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Changing the Story

There has been a massive increase in stories about trafficking in the news, depicted in movies and television, and spread throughout social media outlets. Stories of children narrowly escaping being taken by a trafficker in the makeup aisle at Target or traffickers marking the cars of potential victims have taken society by storm. It is a common assumption that this is a good thing, as these stories typically circulate with the intention of cultivating awareness. What people fail to realize is that this is actually detrimental to the fight to end trafficking and the main reason our communities at large are failing countless survivors each and every day. 

While it’s possible that trafficking may occur in circumstances of kidnapping, these situations are the exception rather than the rule. In 95%+ of cases, trafficking doesn’t look like a stranger abduction. More often than not, victims are trafficked by someone they know and trust. Of the sex trafficking cases reported to the National Human Trafficking Hotline in 2019, the top two ways that trafficking victims were recruited were through intimate partners and family members. When we reduce trafficking to inaccurate depictions of anonymous kidnappings instead of operating on a narrative that reflects the truths of trafficking, addressing exploitation becomes nearly impossible.

Sensationalized narratives overpower the realities of trafficking, spreading misinformation and discounting legitimate experiences of survivors. When fabricated stories take center stage, the nuanced ways in which trafficking occurs are overlooked and survivors fall through the cracks. They create harmful stereotypes for survivors and make it more difficult to recognize the real signs of trafficking, such as psychological coercion, rather than the perceived physical signs of violence or restraint. These misrepresentations impact victims’ access to help if their experiences don’t match up with the popular perception of what trafficking looks like. 

Trafficking is not black and white. It comes in a hundred shades of grey and most trafficking situations don’t mirror the ones we see in the media. Trafficking looks like the top-ranking college athlete who is being exploited by their coach. It looks like the boy falling asleep in school every day because his pimp had him working all night. It looks like the neighbor kid from down the street who comes over every day after school to play with your children because your home is safe for him. Trafficking looks like the girl with the fake ID at the club, the woman scanning your groceries who is being sold by her husband, and the teen with a drug addiction who was introduced to heroin by their trafficker to make them compliant.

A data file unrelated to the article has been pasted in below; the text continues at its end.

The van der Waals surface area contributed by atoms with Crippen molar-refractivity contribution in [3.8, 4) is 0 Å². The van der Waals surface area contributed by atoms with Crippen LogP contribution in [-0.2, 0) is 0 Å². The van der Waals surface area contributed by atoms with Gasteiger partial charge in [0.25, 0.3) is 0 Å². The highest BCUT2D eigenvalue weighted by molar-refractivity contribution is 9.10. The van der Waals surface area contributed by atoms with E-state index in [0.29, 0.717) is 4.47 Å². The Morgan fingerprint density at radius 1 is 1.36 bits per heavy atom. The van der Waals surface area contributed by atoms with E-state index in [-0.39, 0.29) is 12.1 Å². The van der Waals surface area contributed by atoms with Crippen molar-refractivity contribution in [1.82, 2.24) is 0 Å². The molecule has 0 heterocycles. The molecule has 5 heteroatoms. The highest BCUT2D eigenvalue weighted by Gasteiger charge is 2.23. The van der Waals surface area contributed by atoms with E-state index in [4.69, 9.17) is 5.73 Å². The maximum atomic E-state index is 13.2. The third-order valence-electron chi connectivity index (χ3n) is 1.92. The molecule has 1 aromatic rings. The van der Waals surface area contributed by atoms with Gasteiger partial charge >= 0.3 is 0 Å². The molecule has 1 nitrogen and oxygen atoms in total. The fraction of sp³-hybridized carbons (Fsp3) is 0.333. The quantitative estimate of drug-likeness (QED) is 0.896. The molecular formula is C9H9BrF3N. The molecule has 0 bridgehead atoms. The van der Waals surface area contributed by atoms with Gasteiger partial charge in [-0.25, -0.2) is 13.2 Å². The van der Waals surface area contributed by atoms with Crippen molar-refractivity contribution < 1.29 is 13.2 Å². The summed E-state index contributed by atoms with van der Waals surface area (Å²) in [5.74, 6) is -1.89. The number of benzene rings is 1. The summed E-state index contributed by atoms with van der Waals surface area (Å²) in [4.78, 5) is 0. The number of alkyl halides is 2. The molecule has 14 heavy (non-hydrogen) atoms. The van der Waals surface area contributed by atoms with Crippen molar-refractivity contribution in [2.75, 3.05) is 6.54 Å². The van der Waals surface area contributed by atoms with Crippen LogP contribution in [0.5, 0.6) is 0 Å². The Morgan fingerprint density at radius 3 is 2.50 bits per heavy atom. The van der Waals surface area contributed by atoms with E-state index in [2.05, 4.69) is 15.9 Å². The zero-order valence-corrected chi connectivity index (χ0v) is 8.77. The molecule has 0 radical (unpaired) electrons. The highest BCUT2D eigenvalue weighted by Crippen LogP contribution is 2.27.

We fail these victims when we don’t know the signs. We cultivate a fertile environment for trafficking to grow when we buy into these sensationalized narratives. It is a difficult balance. Bringing awareness to such a dominant issue is one of our greatest weapons in fighting trafficking, but we need to make sure we do it correctly – regardless of intentions. There is intent and then there is impact.

The way we tell the stories of human trafficking in this digital age has the power to change the world. Let’s dismantle the sensationalized stories the world is telling about trafficking and tell a better story – A story that sees and honors survivors. A story that touches hearts. A story that ignites change. As the narratives that have been created for trafficking begin to shift, more victims will find freedom, more traffickers will be prosecuted, and more resources will become available for survivors to live an empowered life free of exploitation.

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